US man ‘fought snakes’ to survive after falling down 100ft mineshaft

The mineshaft is around 100ft deep (PHOTO: MARICOPA COUNTY SHERIFF’S OFFICE)

(BBC) An Arizona man has survived two days trapped alone in an abandoned mine shaft with rattlesnakes.

He killed three of the snakes while waiting to be discovered, according to rescue crews.

John Waddell, 62, was lowering himself into a 100ft (30m) gold mine shaft, when his equipment broke, said a friend who found him.

Mr Waddell broke both his legs and survived for 48 hours with no food or water, officials say.

Emergency teams worked for over six hours to remove him from the abandoned mine and airlift him to hospital.

Terry Schrader, a friend of the victim, told local media that Mr Waddell had called him on Monday to tell him he was going into the mine to look for gold and precious metals, and asked that he check on him if he had not returned by Tuesday.

On Wednesday he arrived at the mine, which is on Mr Waddell’s property in Aguila – 90 miles (145km) northwest of downtown Phoenix.

“As I pulled out my truck I could hear him hollering. ‘Help, help!'” he told ABC 15, expressing guilt that he had not checked on him sooner.

The mine was in a remote location with no mobile phone service, so he had to drive out of the desert to call emergency officials, he said.

“The carabiner broke I guess, and he supposedly fell 40 to 50 feet,” said Mr Schrader, adding that his friend is “a tough guy”.

“He’s got both artificial knees. One of them is messed up,” he said.

Another friend, Mike Balowski, told KSAZ-TV that he believes Mr Waddell killed the rattlesnakes because he was hungry.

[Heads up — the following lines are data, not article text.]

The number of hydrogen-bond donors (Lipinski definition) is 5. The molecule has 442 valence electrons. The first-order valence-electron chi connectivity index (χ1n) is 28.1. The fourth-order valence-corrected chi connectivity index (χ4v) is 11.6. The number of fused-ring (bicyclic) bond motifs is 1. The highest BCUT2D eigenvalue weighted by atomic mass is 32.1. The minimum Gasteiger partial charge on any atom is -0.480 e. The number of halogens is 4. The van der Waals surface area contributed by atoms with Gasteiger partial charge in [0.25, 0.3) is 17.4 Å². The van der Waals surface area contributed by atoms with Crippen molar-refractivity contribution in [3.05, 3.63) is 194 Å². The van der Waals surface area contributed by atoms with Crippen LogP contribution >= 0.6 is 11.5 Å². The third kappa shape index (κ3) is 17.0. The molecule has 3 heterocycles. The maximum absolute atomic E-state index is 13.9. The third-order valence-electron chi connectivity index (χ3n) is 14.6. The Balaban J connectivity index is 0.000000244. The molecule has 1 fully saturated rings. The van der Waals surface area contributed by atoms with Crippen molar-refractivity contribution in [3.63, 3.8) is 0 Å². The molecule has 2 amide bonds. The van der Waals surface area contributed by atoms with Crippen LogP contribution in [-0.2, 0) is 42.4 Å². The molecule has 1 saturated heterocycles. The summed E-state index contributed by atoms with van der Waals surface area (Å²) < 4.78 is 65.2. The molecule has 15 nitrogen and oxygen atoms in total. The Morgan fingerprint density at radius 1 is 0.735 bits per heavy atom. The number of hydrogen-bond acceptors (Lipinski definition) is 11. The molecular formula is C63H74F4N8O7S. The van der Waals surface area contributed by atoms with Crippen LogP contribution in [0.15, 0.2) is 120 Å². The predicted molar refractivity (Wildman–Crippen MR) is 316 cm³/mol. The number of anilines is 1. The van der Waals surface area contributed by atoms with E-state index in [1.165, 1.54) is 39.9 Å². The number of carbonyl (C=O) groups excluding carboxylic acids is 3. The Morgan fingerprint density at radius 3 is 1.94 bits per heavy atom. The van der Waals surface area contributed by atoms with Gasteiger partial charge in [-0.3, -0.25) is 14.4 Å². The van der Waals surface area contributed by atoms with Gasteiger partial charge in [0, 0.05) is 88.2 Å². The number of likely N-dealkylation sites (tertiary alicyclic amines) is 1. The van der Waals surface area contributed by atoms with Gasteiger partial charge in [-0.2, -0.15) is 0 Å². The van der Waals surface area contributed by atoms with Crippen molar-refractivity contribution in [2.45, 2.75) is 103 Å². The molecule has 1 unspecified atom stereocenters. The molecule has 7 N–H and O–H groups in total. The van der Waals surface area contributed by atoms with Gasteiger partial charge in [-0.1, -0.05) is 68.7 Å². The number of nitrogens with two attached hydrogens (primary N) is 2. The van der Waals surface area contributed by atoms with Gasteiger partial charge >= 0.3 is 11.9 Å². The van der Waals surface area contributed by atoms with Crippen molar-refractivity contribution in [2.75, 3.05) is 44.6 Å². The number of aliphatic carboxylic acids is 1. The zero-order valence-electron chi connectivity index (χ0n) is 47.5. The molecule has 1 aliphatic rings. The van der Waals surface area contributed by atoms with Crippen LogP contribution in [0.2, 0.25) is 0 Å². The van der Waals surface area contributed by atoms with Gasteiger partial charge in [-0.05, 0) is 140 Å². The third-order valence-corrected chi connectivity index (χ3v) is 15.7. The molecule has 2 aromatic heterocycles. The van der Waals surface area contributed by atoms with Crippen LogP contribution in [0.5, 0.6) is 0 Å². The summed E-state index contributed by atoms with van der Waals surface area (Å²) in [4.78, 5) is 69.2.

He described him as an experienced “miner by trade” and said he spoke to him in the hospital on Thursday morning.

“I told him I was going to kick his rear end when he gets better for not being there with somebody,” he said.

There are 13 types of rattlesnakes that can be found in Arizona, according to state wildlife officials.

Rattlesnakes are venomous and can kill an adult with just one bite.

Officials had to use hundreds of feet of rope to rig a pulley system in order to lift Mr Waddell out of the shaft.

As he was raised to the surface, local media say he could be heard screaming in agony.

Roger Yensen, Mountain Rescue Posse commander, called it a very challenging operation.

He told reporters that one rescuer had to first abseil in to the shaft to assess Mr Waddell’s injuries.

He was found to be severely dehydrated, but able to speak, and had suffered possible ankle and leg fractures as well as friction burns to his hands – likely caused by gripping the rope.

Sheriff Paul Penzone told the AP news agency that the rescue posse and the sheriff’s search-and-rescue team saved Mr Waddell’s life.

“Our men and women train year-round for this type of event,” he said, “and we are all grateful for this positive outcome.”



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